Lawver et al (1999) give a plate-reconstruction perspective to tight-fits

The innovative approach used by Lawver et al in constraining the fit of the southern continents was their use of gravity data to constrain the continent-ocean boundary. The reconstruction (Figure 5) is based on marine magnetic anomalies, other seafloor age data, seafloor bathymetric features and tectonic fabrics indicating past motion directions determined from satellite altimetry. The authors utilised an absolute palaeomagnetic reference frame to derive motions back to 130 Ma, and a combined hotspot (Coffin and Eldholm, 1994) and palaeomagnetic reference frame (Van der Voo, 1993) to calculate a new framework back to 200 Ma. This study also utilised a purpose-built software package, Plates, to visualise the fit and subsequent rotation history of Gondwana. The authors proposed mantle plumes as a trigger for the break-up of Gondwana and, more specifically, the Parana – Etendeka plume for triggering the initial split of South America from Africa at 132 Ma.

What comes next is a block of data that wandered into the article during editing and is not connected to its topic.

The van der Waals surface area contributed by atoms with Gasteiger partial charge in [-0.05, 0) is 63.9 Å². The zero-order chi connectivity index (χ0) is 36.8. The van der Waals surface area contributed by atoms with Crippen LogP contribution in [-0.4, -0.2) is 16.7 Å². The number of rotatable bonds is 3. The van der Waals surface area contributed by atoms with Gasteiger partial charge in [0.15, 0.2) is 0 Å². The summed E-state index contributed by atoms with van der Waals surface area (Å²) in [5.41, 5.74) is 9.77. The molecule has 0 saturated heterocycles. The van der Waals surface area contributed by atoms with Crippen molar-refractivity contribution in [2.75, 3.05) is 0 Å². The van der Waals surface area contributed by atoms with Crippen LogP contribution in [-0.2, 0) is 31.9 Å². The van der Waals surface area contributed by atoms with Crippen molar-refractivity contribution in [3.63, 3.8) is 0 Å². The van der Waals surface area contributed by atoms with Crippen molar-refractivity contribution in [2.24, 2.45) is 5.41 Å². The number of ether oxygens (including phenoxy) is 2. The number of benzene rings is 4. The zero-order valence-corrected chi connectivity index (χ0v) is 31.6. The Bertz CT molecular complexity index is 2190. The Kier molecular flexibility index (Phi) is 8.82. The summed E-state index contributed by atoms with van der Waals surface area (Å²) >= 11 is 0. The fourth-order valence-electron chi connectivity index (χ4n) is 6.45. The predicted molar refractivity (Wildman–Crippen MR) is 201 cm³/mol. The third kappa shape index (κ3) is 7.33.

Figure 5. Lawver, et al., 1999.

Lawver, et al., 1999.

Detailed image of the Lawver et al. (1999) tight fit for South America and Africa.

The South America – Africa fit proposed by Lawver, et al, is illustrated in Figure 5. As with the fit of N&M described previously, Lawver, et al, utilised movement/rifting to account for some of the misfit: in the Parana Basin, within the Colorado Basin, around the Falkland Islands microplate, and in the West African Rift. Lawver, et al., mentioned three overlaps: two deltaic (the Niger and Amazon Deltas) deposits are accounted for as they are post-break-up features. The third overlap is in the region of the Abrolhos and Royal Charlotte Banks, which are a result of magmatic activity post-dating break-up by 80 – 100 million years. These overlaps appear only to be of the shallower regions of the continental margins (green outlines in Figure 9). Some apparent overlap of the deeper margin areas around the Colorado Basin/southern Africa region and the Falkland Islands/southern Africa region is not addressed by the authors and may be a result of discrepancies between the gravity data and the present continental boundary. Lawver et al. did not publish their Euler rotation data.